For many of us, the holidays are a paradoxical time that can be the most joyful and enjoyable while being simultaneously the most stressful and disappointing. In this two-part article, we try to gain a broader perspective on the holiday season by breaking down the challenges associated with the holiday season and offering specific strategies for managing some of the usual holiday stressors.
In Part 1 of this article, we found that some of the challenges associated with the holiday season include the disruption of routines, the weight of interpersonal expectations, and the physical limitations of winter. We also agreed that one of the most important things you can do, before anything else, is admitting that the holiday season poses a challenge.
Upon concluding that it’s important to commit to the taking on the challenge of having a happy holiday season, in Part 2 let’s now take a look at some of the specific strategies you can employ in order to surmount the challenges of the holiday season and keep in mind what’s most important.
Practical Challenges: Remember Hofstadter’s Law
The first major category of challenges posed by the holidays are practical challenges. This category includes things like losing time because of winter weather, increased commutes, or general over-commitment, but it also includes the physical challenges associated with decreased Vitamin D, difficulty exercising, and change of diet.
One of the simplest and most effective strategies when dealing with these practical challenges is to follow a rule coined by scientist and author Doug Hofstadter, who wrote: “It always takes longer than you think it will take, even when you take into account Hofstadter’s Law.”
By simply allowing yourself more time than you would otherwise feel necessary, you can prevent yourself from feeling trapped or disappointed by the inability to maintain the same type of timeliness that may be feasible at other times of the year.
By extension, not only should you expect to take more time than expected for practical, day-to-day affairs, but you should also try your best to accept and celebrate the differences that the holiday season brings. It is said that there is a season for everything, and by becoming aware of the unique challenges that the holiday season poses, many of the physical limitations can become transformed into wonderful opportunities.
In the spring and summer months, both the natural world as well as our own bodies extend outward, growing and becoming strong and vibrant. But without the winter, there is no opportunity to have spring. In this sense, consider the practical challenges associated with winter and the holiday season as the inward coiling of the spring that is entirely necessary for it to explode outward in the spring and summer.
Personal Challenges: Try to Manage Expectations
The theme of managing expectations reverberates not only through our individual thinking about the practical challenges that the holiday season poses for everyone, but also becomes even more important in the interpersonal world.
Because when we place expectations on our own time, it is only our own schedule that can become frustrated. But when we place expectations on other people – whether it be to act in a certain way, to uphold certain traditions, to make certain choices, or even just to be a particular way – then we have the potential to reciprocally frustrate both ourselves and another person, creating a negative spiral.
For example, the holidays often bring together friends or family members that do not spend very much time together throughout the year. If one individual expects another to treat them a certain way or to have made certain life choices throughout the year, and the other person picks up on these constraints and disapproving attitudes, the result can be mutual dissatisfaction and mounting resentment.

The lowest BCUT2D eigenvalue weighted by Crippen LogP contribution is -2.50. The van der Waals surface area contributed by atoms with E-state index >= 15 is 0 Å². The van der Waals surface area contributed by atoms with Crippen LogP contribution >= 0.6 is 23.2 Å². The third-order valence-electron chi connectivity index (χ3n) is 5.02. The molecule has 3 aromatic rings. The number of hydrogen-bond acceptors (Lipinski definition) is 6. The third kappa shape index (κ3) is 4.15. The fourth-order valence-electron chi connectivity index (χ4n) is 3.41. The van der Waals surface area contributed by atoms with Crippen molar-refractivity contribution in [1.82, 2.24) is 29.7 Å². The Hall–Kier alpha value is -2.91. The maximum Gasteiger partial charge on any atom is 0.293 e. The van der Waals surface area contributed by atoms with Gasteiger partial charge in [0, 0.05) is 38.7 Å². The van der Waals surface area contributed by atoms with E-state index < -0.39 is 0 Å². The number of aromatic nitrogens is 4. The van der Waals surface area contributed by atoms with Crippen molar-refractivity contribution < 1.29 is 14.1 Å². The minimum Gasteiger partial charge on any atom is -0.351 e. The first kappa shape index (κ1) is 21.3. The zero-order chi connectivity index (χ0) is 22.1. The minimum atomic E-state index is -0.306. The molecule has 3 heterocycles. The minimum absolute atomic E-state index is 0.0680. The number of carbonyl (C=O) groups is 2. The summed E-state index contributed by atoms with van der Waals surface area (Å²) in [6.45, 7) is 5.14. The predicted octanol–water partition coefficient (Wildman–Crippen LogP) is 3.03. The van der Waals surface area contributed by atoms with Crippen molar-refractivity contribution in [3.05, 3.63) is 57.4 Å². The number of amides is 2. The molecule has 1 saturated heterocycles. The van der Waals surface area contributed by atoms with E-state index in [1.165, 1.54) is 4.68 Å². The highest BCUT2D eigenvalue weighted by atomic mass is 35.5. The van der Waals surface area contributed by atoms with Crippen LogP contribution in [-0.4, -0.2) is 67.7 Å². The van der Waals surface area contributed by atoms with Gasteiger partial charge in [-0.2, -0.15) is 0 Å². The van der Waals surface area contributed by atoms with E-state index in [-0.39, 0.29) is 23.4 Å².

The solution is to do your best to forget about what you want – whether it’s something as simple as how you want an event to play out, or as complex as how you want another person to live their life. Save up your feelings and transform them into New Year’s resolutions, to be activated throughout the year. But in the moment of the holidays, try your best to simply be thankful for all of the people you have in your life, and to love them as unconditionally as you are able.
Private Challenges: Give Yourself Grace
Not only should you try to love other people as unconditionally as possible, however, but you should also try to offer yourself this level of grace.
In addition to the relatively surface-level and inert annoyances on the practical and personal levels described above, in some cases the holiday season can bring about serious private challenges that we may not want to share or show anyone. The revival of painful family bonds or the difficulties of facing a person who has wronged us or who we have wronged in the past can reopen old wounds that have just had the opportunity over the course of the year to heal with time.
In the case of these difficult personal challenges, remember how infrequently the calendar aligns to bring these situations upon you. Remember that you are not well-practiced at handling some of the deep private difficulties that the holiday season can prompt. There is no reason you should expect yourself to be able to handle these difficulties on your own.
By maintaining an awareness of what sorts of private difficulties can be activated during the holiday season, we become able to face the difficulties more directly. We may not need to address the issue explicitly, and it’s never required to engage in vulnerable conversations with other people, but at the very least we will not feel the need to run from the difficulties and hide.
In summary, when we can accept ourselves, accept others, and accept all of the practical, personal, and private challenges associated with the holiday season, we become more able to set them aside and focus on all of the things that we have to be grateful for, and all of the individuals in our lives who better and sharpen us.